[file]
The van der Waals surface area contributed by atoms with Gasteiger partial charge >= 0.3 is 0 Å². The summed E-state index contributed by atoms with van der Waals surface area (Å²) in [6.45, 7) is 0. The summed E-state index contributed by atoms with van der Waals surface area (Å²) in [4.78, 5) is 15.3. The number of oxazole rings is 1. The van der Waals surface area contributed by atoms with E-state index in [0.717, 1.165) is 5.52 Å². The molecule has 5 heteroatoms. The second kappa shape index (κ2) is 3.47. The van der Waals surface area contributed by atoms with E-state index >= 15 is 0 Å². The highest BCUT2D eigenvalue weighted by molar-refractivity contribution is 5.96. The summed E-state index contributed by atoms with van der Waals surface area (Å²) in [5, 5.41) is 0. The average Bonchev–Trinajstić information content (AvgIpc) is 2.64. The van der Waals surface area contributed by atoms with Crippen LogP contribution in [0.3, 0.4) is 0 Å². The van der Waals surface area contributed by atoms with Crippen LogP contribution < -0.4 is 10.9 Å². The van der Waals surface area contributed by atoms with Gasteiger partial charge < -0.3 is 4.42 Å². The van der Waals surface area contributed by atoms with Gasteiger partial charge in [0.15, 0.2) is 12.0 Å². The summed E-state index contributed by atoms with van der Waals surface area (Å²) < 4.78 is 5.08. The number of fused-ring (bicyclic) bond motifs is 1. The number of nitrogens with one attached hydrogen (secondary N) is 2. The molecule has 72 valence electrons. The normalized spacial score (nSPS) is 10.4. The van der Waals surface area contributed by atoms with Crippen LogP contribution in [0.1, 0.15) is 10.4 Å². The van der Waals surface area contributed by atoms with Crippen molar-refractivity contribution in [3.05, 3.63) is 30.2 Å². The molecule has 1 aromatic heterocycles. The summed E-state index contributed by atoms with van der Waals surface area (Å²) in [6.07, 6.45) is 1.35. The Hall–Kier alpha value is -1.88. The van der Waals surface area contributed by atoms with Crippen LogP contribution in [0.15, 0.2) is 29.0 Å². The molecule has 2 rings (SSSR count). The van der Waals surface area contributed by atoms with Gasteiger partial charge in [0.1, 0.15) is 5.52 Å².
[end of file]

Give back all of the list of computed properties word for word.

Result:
The van der Waals surface area contributed by atoms with Gasteiger partial charge >= 0.3 is 0 Å². The summed E-state index contributed by atoms with van der Waals surface area (Å²) in [6.45, 7) is 0. The summed E-state index contributed by atoms with van der Waals surface area (Å²) in [4.78, 5) is 15.3. The number of oxazole rings is 1. The van der Waals surface area contributed by atoms with E-state index in [0.717, 1.165) is 5.52 Å². The molecule has 5 heteroatoms. The second kappa shape index (κ2) is 3.47. The van der Waals surface area contributed by atoms with E-state index >= 15 is 0 Å². The highest BCUT2D eigenvalue weighted by molar-refractivity contribution is 5.96. The summed E-state index contributed by atoms with van der Waals surface area (Å²) in [5, 5.41) is 0. The average Bonchev–Trinajstić information content (AvgIpc) is 2.64. The van der Waals surface area contributed by atoms with Crippen LogP contribution in [0.3, 0.4) is 0 Å². The van der Waals surface area contributed by atoms with Crippen LogP contribution < -0.4 is 10.9 Å². The van der Waals surface area contributed by atoms with Gasteiger partial charge < -0.3 is 4.42 Å². The van der Waals surface area contributed by atoms with Gasteiger partial charge in [0.15, 0.2) is 12.0 Å². The summed E-state index contributed by atoms with van der Waals surface area (Å²) < 4.78 is 5.08. The number of fused-ring (bicyclic) bond motifs is 1. The number of nitrogens with one attached hydrogen (secondary N) is 2. The molecule has 72 valence electrons. The normalized spacial score (nSPS) is 10.4. The van der Waals surface area contributed by atoms with Crippen LogP contribution in [0.1, 0.15) is 10.4 Å². The van der Waals surface area contributed by atoms with Crippen molar-refractivity contribution in [3.05, 3.63) is 30.2 Å². The molecule has 1 aromatic heterocycles. The summed E-state index contributed by atoms with van der Waals surface area (Å²) in [6.07, 6.45) is 1.35. The Hall–Kier alpha value is -1.88. The van der Waals surface area contributed by atoms with Crippen LogP contribution in [0.15, 0.2) is 29.0 Å². The molecule has 2 rings (SSSR count). The van der Waals surface area contributed by atoms with Gasteiger partial charge in [0.1, 0.15) is 5.52 Å².